GM, Google-Waymo to launch driverless cars for ride sharing in 2019

Rapid AI advances to result in fully automated driving in urban areas around 2020

2018/02/22

Summary

The Cruise AV test vehicle, a driverless car that GM will launch for the ride sharing market in 2019 (Source: GM)

This is a comprehensive report on a lecture given at the tenth annual Automotive World Seminar held at the Tokyo Big Sight exhibition center from January 17 to 19, 2018 by Mr. Tsuguo Nobe, Director and Chief Advanced Service Architect of Intel's Business Development and Government Policy Group (and Associate Professor of Nagoya University) entitled "Automated Vehicles in Urban Areas" outlining the background, problems and prospects for the practical application of Level 4 autonomous vehicles in cities.

With the rapid advancement of artificial intelligence (AI) used in the development of automated vehicles over the past 2 or 3 years, the practical application of Level 4 autonomous driving in urban areas is expected to be realized around 2020. Around the same time, Level 3 autonomous driving on expressways is also expected to be introduced. According to Mr. Nobe, western OEMs are concentrating their efforts on achieving Level 4 autonomous driving in urban areas, skipping Level 3 due to the difficulties associated with switching from automated to manual operating modes.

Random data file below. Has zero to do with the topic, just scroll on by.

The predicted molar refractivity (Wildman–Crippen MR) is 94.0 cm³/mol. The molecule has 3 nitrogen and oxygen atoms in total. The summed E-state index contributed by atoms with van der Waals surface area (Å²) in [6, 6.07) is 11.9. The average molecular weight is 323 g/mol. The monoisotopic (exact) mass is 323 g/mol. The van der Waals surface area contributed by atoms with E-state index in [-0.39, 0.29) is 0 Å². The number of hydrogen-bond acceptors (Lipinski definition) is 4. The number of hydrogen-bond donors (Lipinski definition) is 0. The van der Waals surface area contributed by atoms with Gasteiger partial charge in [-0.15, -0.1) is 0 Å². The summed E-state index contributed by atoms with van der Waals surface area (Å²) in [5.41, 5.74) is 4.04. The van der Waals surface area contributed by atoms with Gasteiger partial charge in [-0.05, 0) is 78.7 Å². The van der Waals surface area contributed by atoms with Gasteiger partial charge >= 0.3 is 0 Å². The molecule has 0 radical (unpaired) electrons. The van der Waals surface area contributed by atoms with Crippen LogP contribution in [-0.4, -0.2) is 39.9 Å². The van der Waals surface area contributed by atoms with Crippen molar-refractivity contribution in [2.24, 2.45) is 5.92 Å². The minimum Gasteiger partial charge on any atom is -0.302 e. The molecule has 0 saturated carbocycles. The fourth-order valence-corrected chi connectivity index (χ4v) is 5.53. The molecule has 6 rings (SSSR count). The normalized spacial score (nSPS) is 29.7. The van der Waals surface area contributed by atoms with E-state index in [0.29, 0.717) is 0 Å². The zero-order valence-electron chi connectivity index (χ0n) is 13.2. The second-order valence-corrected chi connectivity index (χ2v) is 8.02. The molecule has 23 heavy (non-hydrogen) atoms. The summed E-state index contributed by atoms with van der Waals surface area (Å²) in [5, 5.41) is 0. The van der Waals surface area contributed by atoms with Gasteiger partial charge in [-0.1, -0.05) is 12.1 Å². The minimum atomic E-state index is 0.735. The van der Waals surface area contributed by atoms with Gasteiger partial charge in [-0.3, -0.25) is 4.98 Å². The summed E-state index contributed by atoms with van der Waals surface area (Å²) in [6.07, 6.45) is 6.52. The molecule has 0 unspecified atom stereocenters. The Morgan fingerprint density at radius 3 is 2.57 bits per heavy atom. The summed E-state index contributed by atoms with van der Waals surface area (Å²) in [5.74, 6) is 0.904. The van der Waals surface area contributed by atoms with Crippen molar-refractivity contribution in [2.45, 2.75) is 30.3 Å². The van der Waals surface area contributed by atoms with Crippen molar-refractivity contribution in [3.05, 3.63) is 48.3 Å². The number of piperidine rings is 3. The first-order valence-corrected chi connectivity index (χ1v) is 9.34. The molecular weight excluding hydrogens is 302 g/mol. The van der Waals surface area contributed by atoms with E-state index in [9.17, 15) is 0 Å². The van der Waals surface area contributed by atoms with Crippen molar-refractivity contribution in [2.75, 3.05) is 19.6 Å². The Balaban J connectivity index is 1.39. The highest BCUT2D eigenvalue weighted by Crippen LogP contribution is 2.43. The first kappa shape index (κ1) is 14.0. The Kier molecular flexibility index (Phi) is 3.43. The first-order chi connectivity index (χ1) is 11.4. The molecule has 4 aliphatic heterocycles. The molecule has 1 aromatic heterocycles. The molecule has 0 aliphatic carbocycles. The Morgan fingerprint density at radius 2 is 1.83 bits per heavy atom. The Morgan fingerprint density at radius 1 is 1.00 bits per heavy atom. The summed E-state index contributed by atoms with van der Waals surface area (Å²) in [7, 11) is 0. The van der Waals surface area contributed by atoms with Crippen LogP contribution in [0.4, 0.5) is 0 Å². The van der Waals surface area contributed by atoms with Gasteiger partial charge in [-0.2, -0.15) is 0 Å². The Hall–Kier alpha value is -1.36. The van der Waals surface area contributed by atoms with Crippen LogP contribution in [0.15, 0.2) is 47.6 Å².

New mobility services such as car sharing and ride sharing, and taking a passenger the last one mile from the nearest station to home or their final destination are expected to become a major market for driverless vehicles in urban areas.

GM announced that it will introduce driverless cars without steering wheels or pedals for the ride sharing market in several large cities in the U.S. in 2019 ahead of other automakers.

Google-Waymo plans to start commercial ride sharing services based on the success of its driverless car testing currently being conducted in Phoenix, Arizona. Google-Waymo is said to be at the forefront of autonomous driving technology ahead of the major OEMs.

In the U.S. Congress, a resolution to exclude driverless cars from the current FMVSS safety standard to allow public road testing of thousands of driverless cars was passed by the House of Representatives in September 2017 and is now being deliberated in the Senate.

Related reports:
Nissan: Connected strategy in the age of autonomous cars (Jan. 2018)
Autonomous driving verification testing progress in Japan(Jan. 2018)
BMW: Autonomous Driving and Connected Mobility for Intelligent Traffic (Aug. 2017)